Archaeologists from the Centre for Scientific Input (CSI) in Cardiff have unearthed a startling discovery. Working on a site rumoured to be the summer palace of King Arthur on the Breacon Beacons, they came upon a large burial chamber. Within the chamber was the skeleton of a male, nearly 6 feet tall and in good health before his demise. The interesting artifacts within the chamber was not the gold crown, silver bracelet or the long jewel encrusted sword, but what looked like a bag made of hemp, and various hand carved implements laying beside it.
It took the scientists quite a while to work out what the significance of this bag was. 'We had always assumed that the British around the time of Arthur were a little primative, but the discovery of intricate latrine and water heating systems around the summer palace caused us to change our thinking'. said Betty Griffiths, a spokesperson for CSI. 'Seeing that some of the latrines were blocked with human waste as we excavated the site, we wondered if the hand carved wooden implements might have been early plumbing implements.' Betty continued. Doing some experiments on site clearly showed they were.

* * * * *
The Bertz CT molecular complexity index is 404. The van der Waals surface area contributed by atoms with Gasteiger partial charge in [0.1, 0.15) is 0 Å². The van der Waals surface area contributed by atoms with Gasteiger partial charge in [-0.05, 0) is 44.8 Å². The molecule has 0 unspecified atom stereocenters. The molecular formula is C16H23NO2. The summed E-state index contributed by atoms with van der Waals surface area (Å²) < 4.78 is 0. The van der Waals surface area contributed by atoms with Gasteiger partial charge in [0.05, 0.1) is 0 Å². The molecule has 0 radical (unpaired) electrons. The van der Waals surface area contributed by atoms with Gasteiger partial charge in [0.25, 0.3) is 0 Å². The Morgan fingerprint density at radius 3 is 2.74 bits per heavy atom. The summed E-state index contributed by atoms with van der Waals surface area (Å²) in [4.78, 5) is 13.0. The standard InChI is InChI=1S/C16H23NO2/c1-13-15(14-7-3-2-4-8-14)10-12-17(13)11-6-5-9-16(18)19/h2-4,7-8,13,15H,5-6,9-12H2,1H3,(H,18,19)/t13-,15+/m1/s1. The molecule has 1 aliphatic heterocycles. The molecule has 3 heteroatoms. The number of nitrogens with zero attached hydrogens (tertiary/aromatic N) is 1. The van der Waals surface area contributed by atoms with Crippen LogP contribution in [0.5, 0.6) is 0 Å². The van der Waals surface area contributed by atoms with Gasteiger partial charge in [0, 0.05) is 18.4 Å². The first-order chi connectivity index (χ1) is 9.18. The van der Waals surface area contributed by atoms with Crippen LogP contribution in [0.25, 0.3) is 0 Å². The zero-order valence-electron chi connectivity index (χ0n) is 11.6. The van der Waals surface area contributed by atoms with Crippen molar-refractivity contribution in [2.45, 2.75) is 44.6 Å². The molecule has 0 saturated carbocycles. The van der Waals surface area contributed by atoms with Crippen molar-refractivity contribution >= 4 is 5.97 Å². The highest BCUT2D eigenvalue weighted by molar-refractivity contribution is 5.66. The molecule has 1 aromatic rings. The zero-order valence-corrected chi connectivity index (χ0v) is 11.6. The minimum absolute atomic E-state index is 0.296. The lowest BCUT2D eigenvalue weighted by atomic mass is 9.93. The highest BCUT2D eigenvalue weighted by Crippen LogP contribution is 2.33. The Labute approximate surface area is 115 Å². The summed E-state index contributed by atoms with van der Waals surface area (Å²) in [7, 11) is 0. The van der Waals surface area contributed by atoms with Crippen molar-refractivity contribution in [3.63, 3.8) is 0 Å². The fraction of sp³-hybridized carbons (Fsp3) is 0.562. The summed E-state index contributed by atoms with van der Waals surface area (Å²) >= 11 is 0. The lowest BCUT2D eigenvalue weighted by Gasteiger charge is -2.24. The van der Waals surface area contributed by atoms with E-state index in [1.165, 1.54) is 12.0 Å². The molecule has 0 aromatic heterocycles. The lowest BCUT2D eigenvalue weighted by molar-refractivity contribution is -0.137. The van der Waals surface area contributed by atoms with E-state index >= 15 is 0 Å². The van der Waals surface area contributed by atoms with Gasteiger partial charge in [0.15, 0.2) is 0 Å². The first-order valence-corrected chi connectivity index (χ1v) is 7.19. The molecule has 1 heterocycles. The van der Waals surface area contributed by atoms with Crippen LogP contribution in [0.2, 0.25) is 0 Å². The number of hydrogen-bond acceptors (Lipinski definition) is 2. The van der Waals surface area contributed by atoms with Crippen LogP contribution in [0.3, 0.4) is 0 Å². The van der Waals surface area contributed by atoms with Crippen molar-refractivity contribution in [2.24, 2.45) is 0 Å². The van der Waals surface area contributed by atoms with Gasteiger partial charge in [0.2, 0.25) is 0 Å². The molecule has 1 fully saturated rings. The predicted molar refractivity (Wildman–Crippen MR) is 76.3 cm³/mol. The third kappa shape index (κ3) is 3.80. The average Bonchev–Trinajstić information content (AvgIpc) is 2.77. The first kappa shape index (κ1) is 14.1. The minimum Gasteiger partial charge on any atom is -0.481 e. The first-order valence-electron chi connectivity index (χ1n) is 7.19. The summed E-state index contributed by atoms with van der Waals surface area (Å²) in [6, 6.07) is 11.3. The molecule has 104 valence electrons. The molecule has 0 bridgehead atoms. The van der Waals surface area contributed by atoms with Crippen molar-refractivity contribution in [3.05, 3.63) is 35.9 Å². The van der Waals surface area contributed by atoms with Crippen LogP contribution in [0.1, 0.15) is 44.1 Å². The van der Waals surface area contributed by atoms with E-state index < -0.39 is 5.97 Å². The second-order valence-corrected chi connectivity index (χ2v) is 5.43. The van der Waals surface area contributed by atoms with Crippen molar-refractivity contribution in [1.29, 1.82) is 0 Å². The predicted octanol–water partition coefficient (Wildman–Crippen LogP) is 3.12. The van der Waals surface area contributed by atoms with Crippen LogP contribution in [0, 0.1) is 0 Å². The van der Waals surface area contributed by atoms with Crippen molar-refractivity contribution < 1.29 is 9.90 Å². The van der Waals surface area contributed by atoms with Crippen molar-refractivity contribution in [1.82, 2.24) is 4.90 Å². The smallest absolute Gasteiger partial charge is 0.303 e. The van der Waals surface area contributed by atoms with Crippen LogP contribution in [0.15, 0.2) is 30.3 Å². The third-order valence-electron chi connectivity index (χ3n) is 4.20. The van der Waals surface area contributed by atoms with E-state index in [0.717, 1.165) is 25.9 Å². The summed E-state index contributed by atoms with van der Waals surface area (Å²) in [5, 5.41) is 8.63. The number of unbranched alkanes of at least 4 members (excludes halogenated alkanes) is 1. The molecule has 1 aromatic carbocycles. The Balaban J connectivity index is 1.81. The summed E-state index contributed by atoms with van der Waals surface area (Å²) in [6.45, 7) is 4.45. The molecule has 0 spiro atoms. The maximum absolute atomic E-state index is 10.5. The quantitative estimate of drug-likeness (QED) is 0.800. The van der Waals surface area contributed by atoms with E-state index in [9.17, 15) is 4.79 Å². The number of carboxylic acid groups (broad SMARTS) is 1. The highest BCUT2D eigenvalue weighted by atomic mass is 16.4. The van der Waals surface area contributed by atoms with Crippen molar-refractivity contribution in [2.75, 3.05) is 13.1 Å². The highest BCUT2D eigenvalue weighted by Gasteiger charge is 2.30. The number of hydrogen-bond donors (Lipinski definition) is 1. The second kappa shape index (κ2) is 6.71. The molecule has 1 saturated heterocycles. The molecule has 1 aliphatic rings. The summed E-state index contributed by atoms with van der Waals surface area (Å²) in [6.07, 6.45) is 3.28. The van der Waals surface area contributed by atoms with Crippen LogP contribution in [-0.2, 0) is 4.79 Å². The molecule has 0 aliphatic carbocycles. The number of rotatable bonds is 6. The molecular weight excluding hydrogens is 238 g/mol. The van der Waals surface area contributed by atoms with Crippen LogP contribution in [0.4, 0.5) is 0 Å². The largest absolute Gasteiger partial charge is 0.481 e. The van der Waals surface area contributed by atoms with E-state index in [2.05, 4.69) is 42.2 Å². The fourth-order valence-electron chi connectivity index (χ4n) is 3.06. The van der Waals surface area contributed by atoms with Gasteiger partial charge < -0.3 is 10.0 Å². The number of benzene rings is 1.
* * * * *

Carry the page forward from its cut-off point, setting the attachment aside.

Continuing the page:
Taking DNA from the skeleton and putting into the World DNA database in Brussels the team from Cardiff were astonished to find the dead person they had found was related to a family of artisans now living in the Gdansk region of Poland. Further study confirmed that the family in Poland has had a long history in the plumbing business.
The question now for the boffins at CSI is to work out how the first Polish plumber to land in Britain all those years ago, became a warrior leader of such high regard. Maybe he decided on a career change when a tribal leader was late paying him?